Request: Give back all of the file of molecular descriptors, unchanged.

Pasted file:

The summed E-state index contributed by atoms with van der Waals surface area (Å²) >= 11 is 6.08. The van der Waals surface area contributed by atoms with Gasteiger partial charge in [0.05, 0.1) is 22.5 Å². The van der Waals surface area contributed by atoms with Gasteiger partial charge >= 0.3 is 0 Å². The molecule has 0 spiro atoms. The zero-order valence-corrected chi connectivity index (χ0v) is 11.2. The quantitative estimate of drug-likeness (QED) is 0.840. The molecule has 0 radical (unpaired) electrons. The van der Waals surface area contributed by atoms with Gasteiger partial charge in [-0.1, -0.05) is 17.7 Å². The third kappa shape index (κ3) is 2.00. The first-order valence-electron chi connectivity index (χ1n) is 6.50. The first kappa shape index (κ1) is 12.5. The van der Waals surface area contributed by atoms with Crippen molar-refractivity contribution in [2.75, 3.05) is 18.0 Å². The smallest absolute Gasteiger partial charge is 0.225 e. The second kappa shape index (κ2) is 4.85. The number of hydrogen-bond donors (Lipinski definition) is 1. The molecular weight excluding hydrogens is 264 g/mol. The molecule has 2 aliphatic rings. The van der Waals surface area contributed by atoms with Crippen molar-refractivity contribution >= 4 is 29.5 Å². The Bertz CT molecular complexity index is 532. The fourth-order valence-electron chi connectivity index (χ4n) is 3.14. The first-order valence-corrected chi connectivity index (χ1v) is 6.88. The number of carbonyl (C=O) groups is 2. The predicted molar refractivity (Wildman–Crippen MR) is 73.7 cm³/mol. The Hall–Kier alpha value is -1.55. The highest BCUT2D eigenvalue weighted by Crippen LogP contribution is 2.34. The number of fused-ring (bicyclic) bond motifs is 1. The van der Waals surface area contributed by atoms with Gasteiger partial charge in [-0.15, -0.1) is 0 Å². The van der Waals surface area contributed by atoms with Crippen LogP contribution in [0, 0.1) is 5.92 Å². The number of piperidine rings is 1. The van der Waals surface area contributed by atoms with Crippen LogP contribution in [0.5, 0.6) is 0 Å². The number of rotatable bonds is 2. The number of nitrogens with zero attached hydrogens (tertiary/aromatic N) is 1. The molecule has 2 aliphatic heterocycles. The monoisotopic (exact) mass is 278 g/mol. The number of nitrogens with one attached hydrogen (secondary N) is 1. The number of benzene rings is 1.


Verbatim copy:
The summed E-state index contributed by atoms with van der Waals surface area (Å²) >= 11 is 6.08. The van der Waals surface area contributed by atoms with Gasteiger partial charge in [0.05, 0.1) is 22.5 Å². The van der Waals surface area contributed by atoms with Gasteiger partial charge >= 0.3 is 0 Å². The molecule has 0 spiro atoms. The zero-order valence-corrected chi connectivity index (χ0v) is 11.2. The quantitative estimate of drug-likeness (QED) is 0.840. The molecule has 0 radical (unpaired) electrons. The van der Waals surface area contributed by atoms with Gasteiger partial charge in [-0.1, -0.05) is 17.7 Å². The third kappa shape index (κ3) is 2.00. The first-order valence-electron chi connectivity index (χ1n) is 6.50. The first kappa shape index (κ1) is 12.5. The van der Waals surface area contributed by atoms with Crippen molar-refractivity contribution in [2.75, 3.05) is 18.0 Å². The smallest absolute Gasteiger partial charge is 0.225 e. The second kappa shape index (κ2) is 4.85. The number of hydrogen-bond donors (Lipinski definition) is 1. The molecular weight excluding hydrogens is 264 g/mol. The molecule has 2 aliphatic rings. The van der Waals surface area contributed by atoms with Crippen molar-refractivity contribution >= 4 is 29.5 Å². The Bertz CT molecular complexity index is 532. The fourth-order valence-electron chi connectivity index (χ4n) is 3.14. The first-order valence-corrected chi connectivity index (χ1v) is 6.88. The number of carbonyl (C=O) groups is 2. The predicted molar refractivity (Wildman–Crippen MR) is 73.7 cm³/mol. The Hall–Kier alpha value is -1.55. The highest BCUT2D eigenvalue weighted by Crippen LogP contribution is 2.34. The number of fused-ring (bicyclic) bond motifs is 1. The van der Waals surface area contributed by atoms with Gasteiger partial charge in [-0.15, -0.1) is 0 Å². The van der Waals surface area contributed by atoms with Crippen LogP contribution in [0, 0.1) is 5.92 Å². The number of piperidine rings is 1. The van der Waals surface area contributed by atoms with Crippen LogP contribution in [0.5, 0.6) is 0 Å². The number of rotatable bonds is 2. The number of nitrogens with zero attached hydrogens (tertiary/aromatic N) is 1. The molecule has 2 aliphatic heterocycles. The monoisotopic (exact) mass is 278 g/mol. The number of nitrogens with one attached hydrogen (secondary N) is 1. The number of benzene rings is 1.